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Students get involved in school food selection
KANSAS CITY, Mo. -- Almost everything on school lunch menus is government commodity. But that doesn't mean it has to taste bad.
School food service workers consider it a personal challenge to prepare and serve the food in a way that ensures children get needed nutrition and -- here's the kicker -- like the food.
That means involving students in selecting what is served for breakfast and lunch at school. And that's exactly what's happening in districts such as Raytown and Blue Springs.
In Raytown, three times a year elementary students meet with Nancy Coughenour, the district's director of food service. They talk about eating right and what they like and don't like.
Students at Southwood Elementary held their first Nutrition Council meeting of the year this month.
"What does a food service director do?" Coughenour asked the third-, fourth- and fifth-grade students.
"Pick the food," one of the nine council members blurted. Coughenour patted her on the head, an acknowledgment for the correct answer.
"Who would my boss be?" Coughenour asked the group.
"Us," another student yelled. Her response brought laughter from fellow council members and a few teachers.
"You're right," Coughenour said. "If I put strange food out, you wouldn't eat it. You represent everyone at Southwood."
She explained that she would base her food selection on information from council members about how it tastes and what they would like.
Then the fun began.
Students got to taste-test cereals for the breakfast program.
Small plastic cups, two filled with multicolored Os and two with flakes, were placed in front of each taster.
After tasting the cereal, students decided that some Os and some flakes were sweeter and crunchier than others.
They preferred the sweeter cereal but said that because both tasted good, they would not have trouble eating the ones with less sugar.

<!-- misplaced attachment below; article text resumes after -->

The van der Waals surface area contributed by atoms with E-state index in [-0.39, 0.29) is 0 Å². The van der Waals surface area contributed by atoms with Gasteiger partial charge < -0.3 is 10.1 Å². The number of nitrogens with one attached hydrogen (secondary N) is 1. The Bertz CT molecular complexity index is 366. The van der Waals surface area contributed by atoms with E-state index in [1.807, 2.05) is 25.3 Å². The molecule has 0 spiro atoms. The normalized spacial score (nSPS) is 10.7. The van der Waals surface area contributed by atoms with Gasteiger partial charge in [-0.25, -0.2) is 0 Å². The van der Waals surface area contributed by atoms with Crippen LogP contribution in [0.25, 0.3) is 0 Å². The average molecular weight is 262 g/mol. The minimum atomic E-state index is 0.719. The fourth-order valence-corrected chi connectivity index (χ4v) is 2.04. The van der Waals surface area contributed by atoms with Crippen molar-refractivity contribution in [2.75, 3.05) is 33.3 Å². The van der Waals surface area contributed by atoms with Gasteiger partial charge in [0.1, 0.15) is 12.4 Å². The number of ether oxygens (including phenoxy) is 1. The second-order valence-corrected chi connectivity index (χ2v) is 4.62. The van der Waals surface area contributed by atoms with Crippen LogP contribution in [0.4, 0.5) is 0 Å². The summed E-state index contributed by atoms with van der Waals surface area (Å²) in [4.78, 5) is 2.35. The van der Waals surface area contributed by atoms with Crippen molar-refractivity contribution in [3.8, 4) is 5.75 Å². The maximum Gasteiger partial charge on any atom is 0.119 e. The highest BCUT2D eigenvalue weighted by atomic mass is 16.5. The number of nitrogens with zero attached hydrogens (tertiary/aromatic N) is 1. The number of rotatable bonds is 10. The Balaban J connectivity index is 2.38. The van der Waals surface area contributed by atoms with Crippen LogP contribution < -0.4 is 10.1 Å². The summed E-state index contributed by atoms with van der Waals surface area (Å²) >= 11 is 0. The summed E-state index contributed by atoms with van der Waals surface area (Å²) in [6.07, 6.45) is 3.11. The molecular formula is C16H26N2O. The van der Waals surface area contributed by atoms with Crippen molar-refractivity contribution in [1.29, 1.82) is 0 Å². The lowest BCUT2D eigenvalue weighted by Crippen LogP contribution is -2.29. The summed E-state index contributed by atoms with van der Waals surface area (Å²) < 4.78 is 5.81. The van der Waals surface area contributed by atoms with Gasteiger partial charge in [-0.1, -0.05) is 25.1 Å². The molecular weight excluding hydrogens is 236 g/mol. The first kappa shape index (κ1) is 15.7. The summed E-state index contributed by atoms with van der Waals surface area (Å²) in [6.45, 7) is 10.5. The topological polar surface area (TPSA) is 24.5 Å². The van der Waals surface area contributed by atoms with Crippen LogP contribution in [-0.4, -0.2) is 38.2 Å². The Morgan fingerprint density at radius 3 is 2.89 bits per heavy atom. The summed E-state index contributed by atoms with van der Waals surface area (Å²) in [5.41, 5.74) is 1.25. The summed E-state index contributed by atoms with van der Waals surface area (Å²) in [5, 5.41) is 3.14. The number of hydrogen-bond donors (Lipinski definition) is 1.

The taste testing goes hand in hand with a national program called Team Nutrition that was started by the U.S. Department of Agriculture to promote healthy eating. The federal agency stresses lowering fat and sodium intake to combat childhood obesity.
This is the first effort of its kind since the National School Lunch Program began in 1946.
Team Nutrition, though, does more than involve students; it trains food service workers to present healthy foods in a way appetizing to children.
And the program has increased federal monitoring of what is being served.
"Most average people don't realize how we do a school lunch and the different qualifications we have to go through to meet USDA guidelines," said Bruce Wallen, director of food service for Blue Springs schools.
"This year the hot button is fat, because of the concerns about childhood obesity," Wallen said.
The goal is to reach a weekly balance on the amount of fat served to students.
Because new software measures fat in everything from a dollop of ketchup to a handful of fried potatoes, Wallen said it is easier now to measure the fat content and serve a wider variety of foods.
Fat content can be higher some days than others, as long as by the end of the week the Food and Drug Administration's recommendation is met.
In Blue Springs, like in Raytown, students are an important part of the process in getting the right foods served. Student food councils help throughout the district, from elementary through high school, Wallen said.
"We get a lot of feedback from kids," he said. "If we don't sell a case of a certain food a week, we don't use it any more."